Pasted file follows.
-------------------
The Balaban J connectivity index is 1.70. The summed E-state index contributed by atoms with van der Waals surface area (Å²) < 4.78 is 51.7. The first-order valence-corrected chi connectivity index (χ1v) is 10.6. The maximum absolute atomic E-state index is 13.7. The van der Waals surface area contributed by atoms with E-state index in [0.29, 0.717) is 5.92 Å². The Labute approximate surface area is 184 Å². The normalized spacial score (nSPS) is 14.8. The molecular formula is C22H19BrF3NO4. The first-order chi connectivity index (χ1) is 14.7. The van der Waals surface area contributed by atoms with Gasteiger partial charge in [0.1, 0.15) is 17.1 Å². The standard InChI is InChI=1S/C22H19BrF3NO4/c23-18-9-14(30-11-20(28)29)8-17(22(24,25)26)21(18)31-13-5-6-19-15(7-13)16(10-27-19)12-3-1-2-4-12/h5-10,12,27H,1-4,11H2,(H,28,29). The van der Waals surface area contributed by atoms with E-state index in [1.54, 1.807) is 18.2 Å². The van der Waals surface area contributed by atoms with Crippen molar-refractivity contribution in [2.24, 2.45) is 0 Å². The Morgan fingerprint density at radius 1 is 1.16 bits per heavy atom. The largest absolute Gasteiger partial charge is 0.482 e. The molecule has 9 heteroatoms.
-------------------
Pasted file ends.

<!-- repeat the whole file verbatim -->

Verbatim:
The Balaban J connectivity index is 1.70. The summed E-state index contributed by atoms with van der Waals surface area (Å²) < 4.78 is 51.7. The first-order valence-corrected chi connectivity index (χ1v) is 10.6. The maximum absolute atomic E-state index is 13.7. The van der Waals surface area contributed by atoms with E-state index in [0.29, 0.717) is 5.92 Å². The Labute approximate surface area is 184 Å². The normalized spacial score (nSPS) is 14.8. The molecular formula is C22H19BrF3NO4. The first-order chi connectivity index (χ1) is 14.7. The van der Waals surface area contributed by atoms with Gasteiger partial charge in [0.1, 0.15) is 17.1 Å². The standard InChI is InChI=1S/C22H19BrF3NO4/c23-18-9-14(30-11-20(28)29)8-17(22(24,25)26)21(18)31-13-5-6-19-15(7-13)16(10-27-19)12-3-1-2-4-12/h5-10,12,27H,1-4,11H2,(H,28,29). The van der Waals surface area contributed by atoms with E-state index in [1.54, 1.807) is 18.2 Å². The van der Waals surface area contributed by atoms with Crippen molar-refractivity contribution in [2.24, 2.45) is 0 Å². The Morgan fingerprint density at radius 1 is 1.16 bits per heavy atom. The largest absolute Gasteiger partial charge is 0.482 e. The molecule has 9 heteroatoms.